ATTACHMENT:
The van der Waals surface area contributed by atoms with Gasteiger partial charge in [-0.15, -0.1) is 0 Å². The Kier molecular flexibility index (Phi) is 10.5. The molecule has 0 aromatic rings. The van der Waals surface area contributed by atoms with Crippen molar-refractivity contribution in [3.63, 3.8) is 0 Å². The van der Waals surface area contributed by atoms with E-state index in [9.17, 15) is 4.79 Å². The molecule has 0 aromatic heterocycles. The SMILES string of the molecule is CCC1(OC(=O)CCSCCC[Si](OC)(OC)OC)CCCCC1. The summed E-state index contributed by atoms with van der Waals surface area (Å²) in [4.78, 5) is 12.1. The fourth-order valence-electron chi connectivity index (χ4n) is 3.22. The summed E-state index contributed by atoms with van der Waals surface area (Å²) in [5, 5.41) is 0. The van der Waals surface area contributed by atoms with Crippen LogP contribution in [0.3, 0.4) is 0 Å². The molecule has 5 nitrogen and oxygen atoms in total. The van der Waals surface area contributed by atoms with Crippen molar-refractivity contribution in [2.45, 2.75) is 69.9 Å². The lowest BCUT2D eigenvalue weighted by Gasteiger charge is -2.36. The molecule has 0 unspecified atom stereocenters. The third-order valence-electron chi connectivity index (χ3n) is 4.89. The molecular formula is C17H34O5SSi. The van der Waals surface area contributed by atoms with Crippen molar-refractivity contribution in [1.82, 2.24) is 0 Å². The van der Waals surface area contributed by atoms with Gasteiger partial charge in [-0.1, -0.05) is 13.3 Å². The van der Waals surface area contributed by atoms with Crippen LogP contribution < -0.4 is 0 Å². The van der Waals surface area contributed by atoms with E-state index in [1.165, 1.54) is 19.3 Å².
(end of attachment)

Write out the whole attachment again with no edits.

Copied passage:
The van der Waals surface area contributed by atoms with Gasteiger partial charge in [-0.15, -0.1) is 0 Å². The Kier molecular flexibility index (Phi) is 10.5. The molecule has 0 aromatic rings. The van der Waals surface area contributed by atoms with Crippen molar-refractivity contribution in [3.63, 3.8) is 0 Å². The van der Waals surface area contributed by atoms with E-state index in [9.17, 15) is 4.79 Å². The molecule has 0 aromatic heterocycles. The SMILES string of the molecule is CCC1(OC(=O)CCSCCC[Si](OC)(OC)OC)CCCCC1. The summed E-state index contributed by atoms with van der Waals surface area (Å²) in [4.78, 5) is 12.1. The fourth-order valence-electron chi connectivity index (χ4n) is 3.22. The summed E-state index contributed by atoms with van der Waals surface area (Å²) in [5, 5.41) is 0. The van der Waals surface area contributed by atoms with Crippen LogP contribution in [0.3, 0.4) is 0 Å². The molecule has 5 nitrogen and oxygen atoms in total. The van der Waals surface area contributed by atoms with Crippen molar-refractivity contribution in [2.45, 2.75) is 69.9 Å². The lowest BCUT2D eigenvalue weighted by Gasteiger charge is -2.36. The molecule has 0 unspecified atom stereocenters. The third-order valence-electron chi connectivity index (χ3n) is 4.89. The molecular formula is C17H34O5SSi. The van der Waals surface area contributed by atoms with Crippen molar-refractivity contribution in [1.82, 2.24) is 0 Å². The van der Waals surface area contributed by atoms with Gasteiger partial charge in [-0.1, -0.05) is 13.3 Å². The van der Waals surface area contributed by atoms with Crippen LogP contribution < -0.4 is 0 Å². The van der Waals surface area contributed by atoms with E-state index in [1.165, 1.54) is 19.3 Å².